C++ and Boolean Operators

This is a discussion on C++ and Boolean Operators within the C++ Programming forums, part of the General Programming Boards category; Hello, I've recently taken on interest in C++, planning to start college and eventually aim for CS degree. Anyways, I've ...

  1. #1
    Registered User
    Join Date
    Mar 2006
    Posts
    1

    C++ and Boolean Operators

    Hello, I've recently taken on interest in C++, planning to start college and eventually aim for CS degree. Anyways, I've been checking out the tutorials and I have been trying to write a simple code using Boolean Operators.

    I kind of understand the concept but there are no actual examples in the tutorials with Boolean Operators so I'm having a tough time with this code:

    Code:
    #include <iostream>
    
    using namespace std;
    
    int main()
    {
        int a;
        
        cout<<"I am thinking of a number from 1 to 15.\n";
        cin>> a;
        cin.ignore();
        if ( a == 3 && 7  ){
             cout<<"That is correct!";
             }
        else if ( a == !(3 && 7)  ){
             cout<<"Try again.";
             }
        cin.get();
    }
    When I input 3 it recognizes as TRUE but if I input 7 or any other number, I don't neither of the IF or ELSE IF statements.

  2. #2
    Registered User
    Join Date
    Feb 2006
    Posts
    155
    this is how it should be;
    if((a==3)||(a==7)); //or not and

    similarly change the second part.

  3. #3
    Registered User
    Join Date
    Apr 2003
    Posts
    2,662
    The following is not the correct way to check if a equals 3 and 7:
    Code:
    if ( a == 3 && 7  )
    To check whether a equals 3 and 7, you would write
    Code:
    if( a==3 && a==7)
    However, when two conditionals are and'ed together, both conditionals have to be true for the whole thing to be true. So, if the user enters 3, then a==3 is true but a==7 is false, so the whole thing is false. In plain english, a cannot be both 3 and 7. a can only be 3 OR 7. When two conditionals are or'ed together, only one of them has to be true for the whole thing to be true. So, if you write:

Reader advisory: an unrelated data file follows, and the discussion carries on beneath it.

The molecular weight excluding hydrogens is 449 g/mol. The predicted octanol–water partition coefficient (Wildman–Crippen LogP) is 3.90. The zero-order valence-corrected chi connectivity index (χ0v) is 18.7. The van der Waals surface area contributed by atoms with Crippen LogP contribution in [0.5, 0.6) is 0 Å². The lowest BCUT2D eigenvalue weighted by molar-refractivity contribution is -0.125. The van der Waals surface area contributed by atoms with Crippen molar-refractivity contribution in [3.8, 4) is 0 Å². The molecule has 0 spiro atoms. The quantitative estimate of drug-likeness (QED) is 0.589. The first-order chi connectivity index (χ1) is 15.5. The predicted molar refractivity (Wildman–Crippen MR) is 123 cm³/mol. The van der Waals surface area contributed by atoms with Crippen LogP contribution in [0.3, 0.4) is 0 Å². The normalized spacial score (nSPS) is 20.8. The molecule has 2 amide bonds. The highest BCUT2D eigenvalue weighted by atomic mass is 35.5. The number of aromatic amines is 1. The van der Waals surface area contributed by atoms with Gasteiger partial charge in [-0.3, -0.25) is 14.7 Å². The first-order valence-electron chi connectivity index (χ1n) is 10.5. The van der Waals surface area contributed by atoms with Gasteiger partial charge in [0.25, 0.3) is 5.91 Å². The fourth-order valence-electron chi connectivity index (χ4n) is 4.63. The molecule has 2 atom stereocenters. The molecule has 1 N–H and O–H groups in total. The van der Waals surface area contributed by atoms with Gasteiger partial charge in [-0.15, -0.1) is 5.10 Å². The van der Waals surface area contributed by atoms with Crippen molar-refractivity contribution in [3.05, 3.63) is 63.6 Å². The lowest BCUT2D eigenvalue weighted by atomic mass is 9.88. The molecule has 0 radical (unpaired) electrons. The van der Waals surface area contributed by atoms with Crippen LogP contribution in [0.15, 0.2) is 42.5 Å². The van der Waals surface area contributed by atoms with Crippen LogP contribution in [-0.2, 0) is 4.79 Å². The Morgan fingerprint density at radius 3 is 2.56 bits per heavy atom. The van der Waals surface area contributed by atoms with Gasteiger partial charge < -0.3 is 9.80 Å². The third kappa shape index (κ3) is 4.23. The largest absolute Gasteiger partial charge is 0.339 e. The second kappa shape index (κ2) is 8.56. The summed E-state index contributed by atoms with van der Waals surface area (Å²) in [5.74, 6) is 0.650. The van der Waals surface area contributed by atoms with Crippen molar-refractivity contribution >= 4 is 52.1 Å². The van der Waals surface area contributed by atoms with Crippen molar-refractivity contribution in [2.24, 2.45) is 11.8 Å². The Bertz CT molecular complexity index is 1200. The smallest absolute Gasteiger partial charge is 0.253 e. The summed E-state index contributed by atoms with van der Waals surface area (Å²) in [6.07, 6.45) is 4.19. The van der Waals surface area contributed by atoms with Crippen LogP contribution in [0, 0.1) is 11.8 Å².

Code:
    if( a==3 || a==7)
    and the user enters 7, then a==3 is false and a==7 is true, so the whole thing is true, and therefore the code in the body of the if statement will execute.

    When I input 3 it recognizes as TRUE but if I input 7 or any other number, I don't neither of the IF or ELSE IF statements.
    To analyze why that happened, you have to know a couple of things about the way C++ works. Any expression that results in a value of 0 is false, and any expression that results in a value that is non-zero(e.g. -10, 1) is true. So, looking at this statement:
    Code:
    if ( a == 3 && 7  )
    the C++ precedence rules say that statement is equivalent to:
    Code:
    if(  (a==3) && 7 )
    If a is equal to 3, then a==3 is true. 7 is non-zero so it is true, so you end up with:
    Code:
    if(true && true)
    which makes the whole thing true.

    On the other hand, suppose a is equal to 7, then a==3 is false. 7 is non-zero so it is true, and you end up with:
    Code:
    if(false && true)
    which makes the whole thing false.
    Last edited by 7stud; 03-13-2006 at 04:04 AM.

  4. #4
    Registered User Aran's Avatar
    Join Date
    Aug 2001
    Posts
    1,301
    Here's a little summary of how logical boolean operators work:

    The operators:
    Code:
    a == b //returns true if 'a' is equal to 'b'. this is NOT THE SAME AS 'a = b'
    a && b //returns true if both 'a' and 'b' are true, returns false in all other cases
    a || b // returns true if 'a' is true, if 'b' is true', or if both 'a' and 'b' or true. Only returns false if both 'a' and 'b' are false.
    you can replace 'a' and 'b' with any expressions which evaluate to a boolean value. These all associate left to right and are on the same level of operator precedence.

    The expression "a && b || c" is evaluated like this "(a && b) || c".

    Here's an example of how you might use boolean operators in a program:

    Code:
    if ( (a == 3) || (a ==5) )  //execute "do stuff" if a == 3 is true, a ==5 is true, or they both are true.
      //do stuff
    else //execute "do other stuff" if a != 3 AND a != 5
      //do other stuff
    the above code is the same as

    Code:
    if ( (a == 3) || (a ==5) )
      //do stuff
    if ( (a != 3) && (a != 5) ) 
      //do other stuff
    hope that helped.

Popular pages Recent additions subscribe to a feed

1 2 3 4 5 6 7 8 9 10 11 12 13 14 15 16 17 18 19 20 21